In Mauke, you can explore the junglecovered limestone rocks to find the famous Maire plant and organic tropical garden lush with fruit. Discover Mitiaro and its village home-stay and live with a local family in a traditional thatched roof hut. Mitiaro is ringed with beach coves and underground swimming caves with natural healing properties. Mangaia is dominated with raised limestone coral and has numerous caves that stretch into giant underground caverns. At 18 million plus years it is believed to be one of the oldest in the Pacific.
Rarotonga is only 32 kilometres in circumference and one main road encircles the entire island, making it fairly easy to get around. Cook’s Buses, the local bus service, offers great public transport operating around Rarotonga in both directions, on regular day and evening schedules. The clockwise or anti-clockwise bus will pick you up and set you down anywhere on request.
Vehicles are driven on the left hand side of the road. By law Safety helmets must be worn by all visitors for both drivers and passengers. Drivers of all types of vehicles are required to have either a current international license or a Cook Islands driver’s license which can be obtained from the Police station in downtown Avarua.
Food and entertainment
Nightspots and bars will, on occasion, have live entertainment. A highlight of the Cook Islands is the Polynesian feast, umukai, prepared in the traditional style with foods such as ika mata (marinated fish with coconut sauce), eke (octopus), taro (tuba vegetable), rukau (cooked taro leaves similar to spinach), and kumara (sweet potato). An umukai is usually part of an island night show featured at major hotels. The delectable buffet and traditional dancing is all part of the culture of the Cook Islands and you can also experience this at the Highland Paradise and Te Vara Nui cultural attractions.
Wining and dining in Rarotonga is a treat with many excellent restaurants offering local and international cuisine in some very romantic locations.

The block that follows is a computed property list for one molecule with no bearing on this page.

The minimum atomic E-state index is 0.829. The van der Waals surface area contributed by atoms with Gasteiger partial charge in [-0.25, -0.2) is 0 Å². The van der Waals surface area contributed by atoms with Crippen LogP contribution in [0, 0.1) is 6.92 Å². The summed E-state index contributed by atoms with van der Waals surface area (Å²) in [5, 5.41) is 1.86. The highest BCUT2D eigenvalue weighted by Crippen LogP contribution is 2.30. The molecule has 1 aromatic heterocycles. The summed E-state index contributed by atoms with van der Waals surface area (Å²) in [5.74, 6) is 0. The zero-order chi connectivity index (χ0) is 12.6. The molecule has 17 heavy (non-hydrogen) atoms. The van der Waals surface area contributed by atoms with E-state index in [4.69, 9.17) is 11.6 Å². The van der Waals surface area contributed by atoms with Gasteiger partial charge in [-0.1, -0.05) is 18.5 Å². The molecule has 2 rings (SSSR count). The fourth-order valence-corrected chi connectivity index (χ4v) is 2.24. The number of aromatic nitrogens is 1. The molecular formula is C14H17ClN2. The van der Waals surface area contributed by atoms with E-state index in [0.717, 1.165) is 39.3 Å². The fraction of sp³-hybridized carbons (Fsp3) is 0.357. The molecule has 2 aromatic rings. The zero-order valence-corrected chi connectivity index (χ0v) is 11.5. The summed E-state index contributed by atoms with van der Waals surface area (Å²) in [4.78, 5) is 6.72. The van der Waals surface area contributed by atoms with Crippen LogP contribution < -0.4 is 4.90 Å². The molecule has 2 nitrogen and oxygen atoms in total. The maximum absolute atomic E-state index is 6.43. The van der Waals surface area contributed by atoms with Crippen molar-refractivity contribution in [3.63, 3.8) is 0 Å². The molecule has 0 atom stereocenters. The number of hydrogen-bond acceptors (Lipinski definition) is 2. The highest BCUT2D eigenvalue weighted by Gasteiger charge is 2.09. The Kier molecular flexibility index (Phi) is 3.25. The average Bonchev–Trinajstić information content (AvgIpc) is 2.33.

Activities and shopping guide
There are a variety of activities on offer to suit any traveller. Relaxing lagoon cruises are available on two of the world’s most beautiful lagoons, Muri Lagoon on Rarotonga and the world famous Aitutaki Lagoon. Popular pastimes include sailing, windsurfing, stand-up paddle boarding, snorkelling and scuba diving. Boats are available for charter for deep-sea and game fishing. Shops are open 8am to 4pm Monday to Friday, and 8am to noon on Saturdays. On Saturday mornings the popular local market place, Punanga Nui, in downtown Avarua offers a range of tropical delicacies and local craft items.
Climate and clothing
Warm and sunny all year round. Rainy season is December to March. Average summer temperature is 26°C. Casual brief swimwear should be kept for beaches or poolside. Nude and topless sunbathing is unacceptable.
The NZ dollar, supplemented by local coinage (not negotiable outside the Cook Islands). The dollar coin bearing the symbol of the traditional god, Tangaroa, is popular with coin collectors, as is the $3 note. There are ATMs located on Rarotonga and Aitutaki. EFTPOS is available. Tipping is not customary but is appreciated.
Cook Island holidays are popular among scuba divers, especially since the protective reef surrounding the islands houses all kinds of coral and marine life, including rarely seen marine turtle and humpback whales.
The Cook Islands were named after Captain Cook, who discovered them in 1770. Formed by volcano activity, all 15 islands have a total land area of 240 square kilometres that are home to flora and fauna, such as land and sea bird varieties and diverse native ferns and flowers.
The southern Cook Islands are made up of nine islands, including the populous capital of Rarotonga, while the older northern Cook Islands are made up of six islands – which are actually coral atolls, formed by coral growth over sunken volcanoes.
The island country lies in the middle of the Polynesian triangle of the Pacific Ocean; Tonga and Samoa to its west, and Tahiti and French Polynesia to the east. The Cook Islands’ defence and foreign affairs fall under the jurisdiction of New Zealand.
Going To The Cook Islands